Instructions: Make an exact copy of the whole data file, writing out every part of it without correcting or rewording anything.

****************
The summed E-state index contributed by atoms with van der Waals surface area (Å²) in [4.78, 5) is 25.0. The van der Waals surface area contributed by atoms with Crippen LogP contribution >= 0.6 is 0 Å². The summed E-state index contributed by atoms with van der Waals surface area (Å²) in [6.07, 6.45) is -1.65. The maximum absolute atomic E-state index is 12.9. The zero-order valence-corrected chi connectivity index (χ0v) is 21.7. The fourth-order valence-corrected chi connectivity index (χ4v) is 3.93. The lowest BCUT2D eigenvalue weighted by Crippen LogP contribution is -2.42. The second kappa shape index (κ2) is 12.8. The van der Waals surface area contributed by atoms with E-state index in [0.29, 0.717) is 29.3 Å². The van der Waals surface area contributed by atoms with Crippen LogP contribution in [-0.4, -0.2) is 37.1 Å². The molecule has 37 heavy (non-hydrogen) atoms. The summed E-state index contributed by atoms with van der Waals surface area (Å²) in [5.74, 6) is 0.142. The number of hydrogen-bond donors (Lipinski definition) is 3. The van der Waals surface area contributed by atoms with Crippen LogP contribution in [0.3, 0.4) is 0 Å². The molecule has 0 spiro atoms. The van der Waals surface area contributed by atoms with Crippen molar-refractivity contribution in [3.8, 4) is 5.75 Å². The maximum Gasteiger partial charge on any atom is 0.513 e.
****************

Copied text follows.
The summed E-state index contributed by atoms with van der Waals surface area (Å²) in [4.78, 5) is 25.0. The van der Waals surface area contributed by atoms with Crippen LogP contribution >= 0.6 is 0 Å². The summed E-state index contributed by atoms with van der Waals surface area (Å²) in [6.07, 6.45) is -1.65. The maximum absolute atomic E-state index is 12.9. The zero-order valence-corrected chi connectivity index (χ0v) is 21.7. The fourth-order valence-corrected chi connectivity index (χ4v) is 3.93. The lowest BCUT2D eigenvalue weighted by Crippen LogP contribution is -2.42. The second kappa shape index (κ2) is 12.8. The van der Waals surface area contributed by atoms with E-state index in [0.29, 0.717) is 29.3 Å². The van der Waals surface area contributed by atoms with Crippen LogP contribution in [-0.4, -0.2) is 37.1 Å². The molecule has 37 heavy (non-hydrogen) atoms. The summed E-state index contributed by atoms with van der Waals surface area (Å²) in [5.74, 6) is 0.142. The number of hydrogen-bond donors (Lipinski definition) is 3. The van der Waals surface area contributed by atoms with Crippen LogP contribution in [0.3, 0.4) is 0 Å². The molecule has 0 spiro atoms. The van der Waals surface area contributed by atoms with Crippen molar-refractivity contribution in [3.8, 4) is 5.75 Å². The maximum Gasteiger partial charge on any atom is 0.513 e.